Document Detail


Induction of monocyte differentiation and foam cell formation in vitro by 7-ketocholesterol.
MedLine Citation:
PMID:  11792719     Owner:  NLM     Status:  MEDLINE    
Abstract/OtherAbstract:
Oxidized LDL (OxLDL) is composed of many potentially proatherogenic molecules, including oxysterols. Of the oxysterols, 7-ketocholesterol (7-KC) is found in relatively large abundance in OxLDL, as well as in atherosclerotic plaque and foam cells in vivo. Although there is evidence that 7-KC activates endothelial cells, its effect on monocytes is unknown. We tested the hypothesis that 7-KC may induce monocyte differentiation and promote foam cell formation. THP-1 cells were used as a monocyte model system and were treated with 7-KC over a range of concentrations from 0.5 to 10 microg/ml. Changes in cell adhesion properties, cell morphology, and expression of antigens characteristic of differentiated macrophages were monitored over a 7-day period. 7-KC promoted cells to firmly adhere and display morphologic features of differentiated macrophages; this effect was time and dose dependent and was markedly more potent than cholesterol treatment (45% of cells became adherent after 7 days of treatment with 7-KC at 10 microg/ml vs. less then 5% for control cells, P < 0.01). Similar effects were obtained when LDL enriched with 7-KC or OxLDL were added to THP-1 cells. 7-KC-differentiated cells expressed CD11b, CD36, and CD68, phagocytized latex beads, and formed lipid-laden foam cells after exposure to acetylated LDL or OxLDL. In contrast to 7-KC, oxysterols with known cell regulatory effects such as 25-hydroxycholesterol, 7beta-hydroxycholesterol, and (22R)-hydroxycholesterol did not effectively promote THP-1 differentiation. In conclusion, these results demonstrate for the first time that 7-KC, a prominent oxysterol formed in OxLDL by peroxidation of cholesterol, may play an important role in promoting monocyte differentiation and foam cell formation. These studies also suggest that 7-KC induces monocyte differentiation through a sterol-mediated regulatory pathway that remains to be characterized.
Authors:
John M Hayden; Libuse Brachova; Karen Higgins; Lewis Obermiller; Alex Sevanian; Srikrishna Khandrika; Peter D Reaven
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Publication Detail:
Type:  Journal Article; Research Support, Non-U.S. Gov't; Research Support, U.S. Gov't, Non-P.H.S.    
Journal Detail:
Title:  Journal of lipid research     Volume:  43     ISSN:  0022-2275     ISO Abbreviation:  J. Lipid Res.     Publication Date:  2002 Jan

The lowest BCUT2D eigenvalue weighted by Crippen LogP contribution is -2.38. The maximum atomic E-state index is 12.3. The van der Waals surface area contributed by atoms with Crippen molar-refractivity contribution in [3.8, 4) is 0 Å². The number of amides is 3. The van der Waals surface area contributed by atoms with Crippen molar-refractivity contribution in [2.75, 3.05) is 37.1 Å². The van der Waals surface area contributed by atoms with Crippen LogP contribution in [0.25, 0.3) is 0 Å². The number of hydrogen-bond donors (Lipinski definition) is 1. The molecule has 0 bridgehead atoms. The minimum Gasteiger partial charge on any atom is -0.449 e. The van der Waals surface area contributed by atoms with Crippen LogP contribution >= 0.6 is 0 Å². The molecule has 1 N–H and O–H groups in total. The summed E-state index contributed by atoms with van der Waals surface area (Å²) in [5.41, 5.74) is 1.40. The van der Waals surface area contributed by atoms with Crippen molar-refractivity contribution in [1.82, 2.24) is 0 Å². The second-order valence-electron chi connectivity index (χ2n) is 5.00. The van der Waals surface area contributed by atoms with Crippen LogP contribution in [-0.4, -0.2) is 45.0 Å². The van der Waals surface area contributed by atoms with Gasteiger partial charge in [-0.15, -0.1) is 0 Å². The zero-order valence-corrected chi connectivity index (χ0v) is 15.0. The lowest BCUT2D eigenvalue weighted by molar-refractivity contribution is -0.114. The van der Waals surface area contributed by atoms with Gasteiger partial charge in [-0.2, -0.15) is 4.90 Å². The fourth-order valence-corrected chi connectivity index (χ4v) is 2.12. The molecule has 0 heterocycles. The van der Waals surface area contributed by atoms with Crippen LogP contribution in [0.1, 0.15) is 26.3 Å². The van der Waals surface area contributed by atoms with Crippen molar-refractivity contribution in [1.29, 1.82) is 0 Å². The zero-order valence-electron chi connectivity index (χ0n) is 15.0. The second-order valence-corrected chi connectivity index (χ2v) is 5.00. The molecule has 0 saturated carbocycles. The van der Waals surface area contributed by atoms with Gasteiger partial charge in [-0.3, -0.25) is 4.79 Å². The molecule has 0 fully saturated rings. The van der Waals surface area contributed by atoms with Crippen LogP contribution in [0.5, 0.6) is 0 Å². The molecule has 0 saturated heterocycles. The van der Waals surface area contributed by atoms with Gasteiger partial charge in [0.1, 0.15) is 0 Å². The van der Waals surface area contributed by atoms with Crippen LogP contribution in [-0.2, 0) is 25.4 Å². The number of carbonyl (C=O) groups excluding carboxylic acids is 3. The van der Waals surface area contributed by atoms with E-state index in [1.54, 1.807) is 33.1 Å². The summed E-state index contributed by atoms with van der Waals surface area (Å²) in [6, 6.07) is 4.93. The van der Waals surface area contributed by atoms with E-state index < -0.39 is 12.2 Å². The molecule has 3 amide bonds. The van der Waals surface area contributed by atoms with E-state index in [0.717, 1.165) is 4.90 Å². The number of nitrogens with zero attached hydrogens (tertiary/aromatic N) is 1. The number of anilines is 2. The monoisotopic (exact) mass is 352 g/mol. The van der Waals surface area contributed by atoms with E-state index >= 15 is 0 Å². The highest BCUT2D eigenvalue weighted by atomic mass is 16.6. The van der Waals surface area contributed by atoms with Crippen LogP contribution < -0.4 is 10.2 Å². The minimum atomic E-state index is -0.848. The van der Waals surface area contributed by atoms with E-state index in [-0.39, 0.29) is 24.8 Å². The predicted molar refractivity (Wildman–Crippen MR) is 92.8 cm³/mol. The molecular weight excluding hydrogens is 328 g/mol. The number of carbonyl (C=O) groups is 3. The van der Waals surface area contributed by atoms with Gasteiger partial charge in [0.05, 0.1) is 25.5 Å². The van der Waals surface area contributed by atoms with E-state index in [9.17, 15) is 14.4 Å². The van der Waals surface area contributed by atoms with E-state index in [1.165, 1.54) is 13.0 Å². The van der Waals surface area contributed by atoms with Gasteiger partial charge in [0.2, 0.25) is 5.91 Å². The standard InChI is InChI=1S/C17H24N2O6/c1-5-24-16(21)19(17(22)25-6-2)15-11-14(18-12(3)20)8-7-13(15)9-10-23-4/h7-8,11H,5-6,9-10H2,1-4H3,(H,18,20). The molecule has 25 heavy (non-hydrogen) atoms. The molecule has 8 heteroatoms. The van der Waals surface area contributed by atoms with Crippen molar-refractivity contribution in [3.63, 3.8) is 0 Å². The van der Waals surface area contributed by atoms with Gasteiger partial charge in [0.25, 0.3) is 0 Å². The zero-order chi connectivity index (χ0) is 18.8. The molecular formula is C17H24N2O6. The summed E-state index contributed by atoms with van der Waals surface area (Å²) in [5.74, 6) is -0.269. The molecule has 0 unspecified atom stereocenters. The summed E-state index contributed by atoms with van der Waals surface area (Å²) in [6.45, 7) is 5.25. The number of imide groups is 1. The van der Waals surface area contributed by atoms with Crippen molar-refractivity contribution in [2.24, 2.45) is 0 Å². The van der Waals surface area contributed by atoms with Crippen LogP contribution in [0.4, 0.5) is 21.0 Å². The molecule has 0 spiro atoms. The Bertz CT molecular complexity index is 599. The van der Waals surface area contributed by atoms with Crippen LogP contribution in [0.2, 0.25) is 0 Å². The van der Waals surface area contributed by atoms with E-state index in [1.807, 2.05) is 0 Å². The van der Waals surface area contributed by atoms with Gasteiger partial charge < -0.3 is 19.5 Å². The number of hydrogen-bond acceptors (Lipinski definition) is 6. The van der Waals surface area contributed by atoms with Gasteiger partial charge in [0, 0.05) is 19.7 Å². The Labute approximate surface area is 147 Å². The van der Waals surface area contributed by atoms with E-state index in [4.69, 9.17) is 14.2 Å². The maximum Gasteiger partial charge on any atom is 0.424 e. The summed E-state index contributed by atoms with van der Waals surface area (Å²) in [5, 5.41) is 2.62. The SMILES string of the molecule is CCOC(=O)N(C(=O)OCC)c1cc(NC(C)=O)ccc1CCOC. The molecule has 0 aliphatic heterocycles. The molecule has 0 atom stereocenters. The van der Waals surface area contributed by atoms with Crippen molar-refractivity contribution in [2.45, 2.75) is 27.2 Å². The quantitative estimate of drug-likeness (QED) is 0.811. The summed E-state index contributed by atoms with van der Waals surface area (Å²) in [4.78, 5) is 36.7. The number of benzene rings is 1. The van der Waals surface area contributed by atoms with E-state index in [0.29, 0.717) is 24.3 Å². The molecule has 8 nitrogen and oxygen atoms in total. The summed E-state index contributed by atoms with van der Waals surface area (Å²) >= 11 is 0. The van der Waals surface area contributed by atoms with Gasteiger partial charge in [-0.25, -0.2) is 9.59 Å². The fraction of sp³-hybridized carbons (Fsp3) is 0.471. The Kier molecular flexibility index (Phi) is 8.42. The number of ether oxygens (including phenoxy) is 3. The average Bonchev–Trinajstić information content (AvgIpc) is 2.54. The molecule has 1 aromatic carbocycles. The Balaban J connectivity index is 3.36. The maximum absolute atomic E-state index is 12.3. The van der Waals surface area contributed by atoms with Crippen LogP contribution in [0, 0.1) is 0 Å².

Date Detail:
Created Date:  2002-01-16     Completed Date:  2002-04-30     Revised Date:  2009-11-03    
Medline Journal Info:
Nlm Unique ID:  0376606     Medline TA:  J Lipid Res     Country:  United States    
Other Details:
Languages:  eng     Pagination:  26-35     Citation Subset:  IM    
Affiliation:
Division of Endocrinology and Metabolism, Department of Medicine (CS/111E), Carl T. Hayden Veterans Affairs Medical Center, 650 E. Indian School Road, Phoenix, AZ 85012-1892, USA.
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MeSH Terms
Descriptor/Qualifier:
Antigens, CD36
Cell Adhesion / drug effects
Cell Differentiation / drug effects*
Cell Line
Dose-Response Relationship, Drug
Foam Cells / cytology,  physiology*
Humans
Hydroxycholesterols / pharmacology
Ketocholesterols / metabolism,  pharmacology*
Lipoproteins, LDL / metabolism
Macrophages / cytology,  physiology*
Membrane Proteins*
Models, Biological
Monocytes / cytology,  drug effects*,  physiology
Protein Biosynthesis
RNA, Messenger / biosynthesis
Receptors, Immunologic / biosynthesis
Receptors, Lipoprotein*
Receptors, Scavenger
Scavenger Receptors, Class B
Chemical
Reg. No./Substance:
0/Antigens, CD36; 0/Hydroxycholesterols; 0/Ketocholesterols; 0/Lipoproteins, LDL; 0/Membrane Proteins; 0/RNA, Messenger; 0/Receptors, Immunologic; 0/Receptors, Lipoprotein; 0/Receptors, Scavenger; 0/Scarb1 protein, mouse; 0/Scavenger Receptors, Class B; 0/oxidized low density lipoprotein; 2140-46-7/25-hydroxycholesterol; 566-28-9/7-ketocholesterol

From MEDLINE®/PubMed®, a database of the U.S. National Library of Medicine


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